Derek – Thursday 15th August 2019

August is a month that begins in summer and ends in autumn. Today, mid month, feels like an early autumn day. It is warm and windy, and many of the flowers have finished blooming, so you need to look a little harder to see what there is.

We have three small pear trees by the back stage all with fruit, which is likely to be ripe by the end of the month. We also have a small apple tree which has some good fruit, but also some withered fruit. I suspect it needs feeding, as it is growing in a container, as are all the others, and the soil in a container becomes exhausted after a year or two.

All these fruit trees have been grafted onto a root stock, which has been developed to keep the tree small. Grafting is a means of vegetative reproduction. A small twig of the variety you want, called a scion, is spliced onto the root stock. Root stocks for apples have been developed at East Malling Research Station in Kent. This research station was set up by commercial growers who found large apple trees inefficient for picking. You need ladders and special implements to get at the high fruit. And so the dwarf varieties were developed. It’s the root stock that allows any apple variety to be grown as a dwarf tree.

In fact, many varieties can only be grown by vegetative processes, usually grafting, as their seed would produce an inferior apple. For example, all cox orange pippins originate from a single tree first grown in 1830 in Buckinghamshire. Grafting, or similar, is the only way to keep this variety going.

We had a lot of rain yesterday, when it rained most of the day. But it barely shows in the pond which needs a couple of months of hard rain to fill. There’s snails, a few water boatmen, and I search again for daphnia but I cannot find any. There’s a single water lily raised over two inches above the water on a stalk.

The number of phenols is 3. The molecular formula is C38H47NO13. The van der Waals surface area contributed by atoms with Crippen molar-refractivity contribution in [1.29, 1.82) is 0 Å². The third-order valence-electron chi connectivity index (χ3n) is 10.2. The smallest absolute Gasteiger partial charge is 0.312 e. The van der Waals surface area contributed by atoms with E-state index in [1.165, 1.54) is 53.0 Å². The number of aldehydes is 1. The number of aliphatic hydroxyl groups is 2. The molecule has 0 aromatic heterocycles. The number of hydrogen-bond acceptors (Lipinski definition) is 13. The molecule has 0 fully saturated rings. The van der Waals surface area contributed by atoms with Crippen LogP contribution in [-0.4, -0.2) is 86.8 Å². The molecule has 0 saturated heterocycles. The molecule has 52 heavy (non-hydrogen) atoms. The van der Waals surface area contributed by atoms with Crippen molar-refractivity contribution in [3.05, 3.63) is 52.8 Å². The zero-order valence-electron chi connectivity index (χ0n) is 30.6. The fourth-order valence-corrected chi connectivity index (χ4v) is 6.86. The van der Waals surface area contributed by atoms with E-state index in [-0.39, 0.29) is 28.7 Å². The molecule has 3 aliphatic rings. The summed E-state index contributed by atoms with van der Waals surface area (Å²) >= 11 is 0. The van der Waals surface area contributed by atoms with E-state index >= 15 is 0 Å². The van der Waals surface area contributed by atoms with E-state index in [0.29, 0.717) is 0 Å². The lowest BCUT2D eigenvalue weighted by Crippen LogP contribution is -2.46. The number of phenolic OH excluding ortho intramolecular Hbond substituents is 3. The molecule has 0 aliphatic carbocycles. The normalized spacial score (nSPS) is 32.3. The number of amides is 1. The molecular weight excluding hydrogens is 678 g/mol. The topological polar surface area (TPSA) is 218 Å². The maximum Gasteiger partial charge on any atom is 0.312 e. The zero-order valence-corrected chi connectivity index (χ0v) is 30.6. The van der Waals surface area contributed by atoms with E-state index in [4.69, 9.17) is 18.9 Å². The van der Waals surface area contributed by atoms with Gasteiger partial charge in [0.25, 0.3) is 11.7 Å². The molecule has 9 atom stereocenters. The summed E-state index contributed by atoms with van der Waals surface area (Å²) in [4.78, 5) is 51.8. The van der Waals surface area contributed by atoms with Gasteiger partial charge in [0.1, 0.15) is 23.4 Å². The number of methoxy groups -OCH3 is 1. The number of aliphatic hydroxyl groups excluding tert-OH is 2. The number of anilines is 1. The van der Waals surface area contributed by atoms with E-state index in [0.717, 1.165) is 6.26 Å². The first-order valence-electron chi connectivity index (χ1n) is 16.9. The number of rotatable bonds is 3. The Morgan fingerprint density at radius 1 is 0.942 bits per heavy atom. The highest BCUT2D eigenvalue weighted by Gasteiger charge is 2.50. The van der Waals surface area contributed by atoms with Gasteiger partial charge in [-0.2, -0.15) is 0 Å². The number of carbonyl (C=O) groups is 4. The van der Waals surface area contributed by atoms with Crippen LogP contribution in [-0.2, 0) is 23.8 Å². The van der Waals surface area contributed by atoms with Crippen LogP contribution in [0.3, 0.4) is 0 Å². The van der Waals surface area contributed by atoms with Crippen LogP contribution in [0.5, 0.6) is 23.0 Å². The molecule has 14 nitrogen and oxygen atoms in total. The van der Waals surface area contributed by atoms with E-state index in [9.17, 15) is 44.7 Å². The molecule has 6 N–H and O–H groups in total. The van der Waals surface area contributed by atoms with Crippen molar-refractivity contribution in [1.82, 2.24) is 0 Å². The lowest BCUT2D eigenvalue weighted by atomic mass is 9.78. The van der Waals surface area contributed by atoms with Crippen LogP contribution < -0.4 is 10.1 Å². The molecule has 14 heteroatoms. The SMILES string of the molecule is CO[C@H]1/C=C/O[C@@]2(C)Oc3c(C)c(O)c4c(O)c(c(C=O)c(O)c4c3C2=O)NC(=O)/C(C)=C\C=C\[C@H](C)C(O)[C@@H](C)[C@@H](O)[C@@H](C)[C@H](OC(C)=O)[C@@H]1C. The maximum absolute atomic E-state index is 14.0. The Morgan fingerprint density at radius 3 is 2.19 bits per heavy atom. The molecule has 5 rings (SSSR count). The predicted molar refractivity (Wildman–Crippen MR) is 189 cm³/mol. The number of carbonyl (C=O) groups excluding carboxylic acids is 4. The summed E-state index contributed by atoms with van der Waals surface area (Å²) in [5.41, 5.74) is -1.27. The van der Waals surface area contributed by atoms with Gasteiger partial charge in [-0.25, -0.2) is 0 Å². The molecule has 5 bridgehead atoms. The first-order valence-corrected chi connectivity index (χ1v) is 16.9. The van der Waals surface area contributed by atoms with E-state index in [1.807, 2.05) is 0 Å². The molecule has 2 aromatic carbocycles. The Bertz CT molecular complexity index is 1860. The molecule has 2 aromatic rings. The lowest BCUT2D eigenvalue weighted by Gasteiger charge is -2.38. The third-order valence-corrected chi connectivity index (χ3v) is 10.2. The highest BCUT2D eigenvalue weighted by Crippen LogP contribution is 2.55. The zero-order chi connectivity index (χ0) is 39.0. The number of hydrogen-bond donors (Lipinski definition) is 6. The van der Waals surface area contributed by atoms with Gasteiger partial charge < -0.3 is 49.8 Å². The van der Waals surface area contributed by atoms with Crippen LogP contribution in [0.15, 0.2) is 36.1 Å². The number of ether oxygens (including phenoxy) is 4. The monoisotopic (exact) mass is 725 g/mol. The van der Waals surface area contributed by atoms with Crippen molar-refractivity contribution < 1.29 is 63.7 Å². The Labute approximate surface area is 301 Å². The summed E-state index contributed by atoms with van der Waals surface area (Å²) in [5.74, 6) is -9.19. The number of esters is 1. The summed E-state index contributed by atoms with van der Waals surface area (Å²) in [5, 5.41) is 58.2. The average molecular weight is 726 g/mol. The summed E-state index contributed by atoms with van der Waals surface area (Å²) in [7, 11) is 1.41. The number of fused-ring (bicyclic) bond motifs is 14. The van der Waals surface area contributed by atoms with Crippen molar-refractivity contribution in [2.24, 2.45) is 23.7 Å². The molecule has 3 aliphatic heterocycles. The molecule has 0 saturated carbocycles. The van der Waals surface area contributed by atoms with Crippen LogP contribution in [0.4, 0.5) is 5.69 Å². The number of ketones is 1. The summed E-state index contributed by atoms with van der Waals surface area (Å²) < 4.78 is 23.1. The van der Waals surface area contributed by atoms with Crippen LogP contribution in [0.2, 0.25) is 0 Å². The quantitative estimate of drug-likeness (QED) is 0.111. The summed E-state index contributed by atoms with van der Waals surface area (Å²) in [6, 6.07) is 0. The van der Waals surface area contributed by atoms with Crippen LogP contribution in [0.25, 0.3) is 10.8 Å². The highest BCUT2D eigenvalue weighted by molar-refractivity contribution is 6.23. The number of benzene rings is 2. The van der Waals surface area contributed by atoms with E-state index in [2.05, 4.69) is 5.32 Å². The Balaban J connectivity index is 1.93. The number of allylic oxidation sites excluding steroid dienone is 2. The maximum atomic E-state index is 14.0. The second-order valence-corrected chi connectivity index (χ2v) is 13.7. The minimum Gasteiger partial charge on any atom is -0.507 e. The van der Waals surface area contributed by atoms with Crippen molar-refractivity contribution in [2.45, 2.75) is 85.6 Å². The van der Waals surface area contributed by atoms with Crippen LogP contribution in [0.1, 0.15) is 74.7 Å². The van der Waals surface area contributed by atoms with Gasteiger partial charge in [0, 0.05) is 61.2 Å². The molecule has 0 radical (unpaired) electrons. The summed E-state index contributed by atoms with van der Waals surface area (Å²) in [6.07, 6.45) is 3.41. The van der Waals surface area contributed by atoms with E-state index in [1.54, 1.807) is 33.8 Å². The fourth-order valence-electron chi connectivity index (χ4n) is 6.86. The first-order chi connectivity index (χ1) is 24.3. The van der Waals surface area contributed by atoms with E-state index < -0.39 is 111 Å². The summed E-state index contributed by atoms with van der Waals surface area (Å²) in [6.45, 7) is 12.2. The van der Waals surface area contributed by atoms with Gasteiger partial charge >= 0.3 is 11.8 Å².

I decided to look about the garden for plants which are growing outside the beds, some growing out of the woodchip. We need to remind ourselves what a weed is, as a number of these plants are regular garden flowers. A weed is a plant growing in the wrong place. And you may argue what ‘wrong’ means till the cows come home. It’s not a word that will stay in place.

Here’s what I found, growing outside the beds: alchemilla, plantain, hollyhocks, marigold, purple toadflax, trefoil, dandelion, michaelmas daisies, hedge mustard, sow thistle, woody nightshade, foxgloves.

The garden flowers in the list have mostly ‘escaped’ from our beds. The wild flowers may be ours or may have been brought here by birds, animals or the wind. Or they may have been brought in soil that has come from elsewhere.

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